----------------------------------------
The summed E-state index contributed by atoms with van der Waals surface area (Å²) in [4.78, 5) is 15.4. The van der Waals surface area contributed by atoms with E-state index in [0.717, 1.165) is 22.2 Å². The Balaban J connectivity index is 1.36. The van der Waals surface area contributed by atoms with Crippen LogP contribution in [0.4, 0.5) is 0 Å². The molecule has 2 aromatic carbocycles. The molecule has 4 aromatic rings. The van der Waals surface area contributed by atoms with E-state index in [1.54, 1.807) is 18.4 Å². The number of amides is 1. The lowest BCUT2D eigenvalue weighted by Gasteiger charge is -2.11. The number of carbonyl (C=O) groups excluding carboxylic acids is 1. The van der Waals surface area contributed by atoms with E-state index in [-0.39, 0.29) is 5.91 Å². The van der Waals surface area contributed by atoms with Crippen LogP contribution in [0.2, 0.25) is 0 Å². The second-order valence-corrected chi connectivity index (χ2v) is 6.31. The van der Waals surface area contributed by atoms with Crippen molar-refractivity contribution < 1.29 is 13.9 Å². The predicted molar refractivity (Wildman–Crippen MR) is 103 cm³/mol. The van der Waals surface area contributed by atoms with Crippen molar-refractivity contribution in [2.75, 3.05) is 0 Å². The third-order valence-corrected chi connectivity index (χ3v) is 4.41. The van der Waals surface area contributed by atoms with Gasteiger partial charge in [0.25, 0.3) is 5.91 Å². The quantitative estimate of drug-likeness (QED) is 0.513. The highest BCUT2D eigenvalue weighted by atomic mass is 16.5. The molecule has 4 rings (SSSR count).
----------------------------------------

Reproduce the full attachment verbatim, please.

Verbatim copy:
The summed E-state index contributed by atoms with van der Waals surface area (Å²) in [4.78, 5) is 15.4. The van der Waals surface area contributed by atoms with E-state index in [0.717, 1.165) is 22.2 Å². The Balaban J connectivity index is 1.36. The van der Waals surface area contributed by atoms with Crippen LogP contribution in [0.4, 0.5) is 0 Å². The molecule has 2 aromatic carbocycles. The molecule has 4 aromatic rings. The van der Waals surface area contributed by atoms with E-state index in [1.54, 1.807) is 18.4 Å². The number of amides is 1. The lowest BCUT2D eigenvalue weighted by Gasteiger charge is -2.11. The number of carbonyl (C=O) groups excluding carboxylic acids is 1. The van der Waals surface area contributed by atoms with E-state index in [-0.39, 0.29) is 5.91 Å². The van der Waals surface area contributed by atoms with Crippen LogP contribution in [0.2, 0.25) is 0 Å². The second-order valence-corrected chi connectivity index (χ2v) is 6.31. The van der Waals surface area contributed by atoms with Crippen molar-refractivity contribution < 1.29 is 13.9 Å². The predicted molar refractivity (Wildman–Crippen MR) is 103 cm³/mol. The van der Waals surface area contributed by atoms with Crippen molar-refractivity contribution in [2.75, 3.05) is 0 Å². The third-order valence-corrected chi connectivity index (χ3v) is 4.41. The van der Waals surface area contributed by atoms with Gasteiger partial charge in [0.25, 0.3) is 5.91 Å². The quantitative estimate of drug-likeness (QED) is 0.513. The highest BCUT2D eigenvalue weighted by atomic mass is 16.5. The molecule has 4 rings (SSSR count).